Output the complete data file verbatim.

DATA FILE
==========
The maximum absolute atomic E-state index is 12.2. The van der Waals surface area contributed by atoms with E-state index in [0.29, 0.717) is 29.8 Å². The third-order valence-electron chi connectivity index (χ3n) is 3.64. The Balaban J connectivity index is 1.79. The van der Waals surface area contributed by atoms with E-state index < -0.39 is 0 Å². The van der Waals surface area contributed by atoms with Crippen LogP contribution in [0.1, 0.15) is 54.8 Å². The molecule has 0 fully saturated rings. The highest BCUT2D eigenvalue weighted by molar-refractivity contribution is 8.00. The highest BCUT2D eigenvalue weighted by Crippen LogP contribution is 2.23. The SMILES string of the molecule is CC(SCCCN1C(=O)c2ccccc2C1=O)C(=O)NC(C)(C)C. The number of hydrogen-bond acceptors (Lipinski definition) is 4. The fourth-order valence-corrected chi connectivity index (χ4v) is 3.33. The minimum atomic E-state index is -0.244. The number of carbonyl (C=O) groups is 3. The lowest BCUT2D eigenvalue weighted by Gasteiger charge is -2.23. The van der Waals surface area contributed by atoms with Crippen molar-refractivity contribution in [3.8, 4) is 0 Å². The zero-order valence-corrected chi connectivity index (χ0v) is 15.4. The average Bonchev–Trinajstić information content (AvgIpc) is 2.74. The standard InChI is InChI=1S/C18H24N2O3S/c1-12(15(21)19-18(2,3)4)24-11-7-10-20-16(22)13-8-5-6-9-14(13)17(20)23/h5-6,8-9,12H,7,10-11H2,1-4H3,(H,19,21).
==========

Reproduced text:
The maximum absolute atomic E-state index is 12.2. The van der Waals surface area contributed by atoms with E-state index in [0.29, 0.717) is 29.8 Å². The third-order valence-electron chi connectivity index (χ3n) is 3.64. The Balaban J connectivity index is 1.79. The van der Waals surface area contributed by atoms with E-state index < -0.39 is 0 Å². The van der Waals surface area contributed by atoms with Crippen LogP contribution in [0.1, 0.15) is 54.8 Å². The molecule has 0 fully saturated rings. The highest BCUT2D eigenvalue weighted by molar-refractivity contribution is 8.00. The highest BCUT2D eigenvalue weighted by Crippen LogP contribution is 2.23. The SMILES string of the molecule is CC(SCCCN1C(=O)c2ccccc2C1=O)C(=O)NC(C)(C)C. The number of hydrogen-bond acceptors (Lipinski definition) is 4. The fourth-order valence-corrected chi connectivity index (χ4v) is 3.33. The minimum atomic E-state index is -0.244. The number of carbonyl (C=O) groups is 3. The lowest BCUT2D eigenvalue weighted by Gasteiger charge is -2.23. The van der Waals surface area contributed by atoms with Crippen molar-refractivity contribution in [3.8, 4) is 0 Å². The zero-order valence-corrected chi connectivity index (χ0v) is 15.4. The average Bonchev–Trinajstić information content (AvgIpc) is 2.74. The standard InChI is InChI=1S/C18H24N2O3S/c1-12(15(21)19-18(2,3)4)24-11-7-10-20-16(22)13-8-5-6-9-14(13)17(20)23/h5-6,8-9,12H,7,10-11H2,1-4H3,(H,19,21).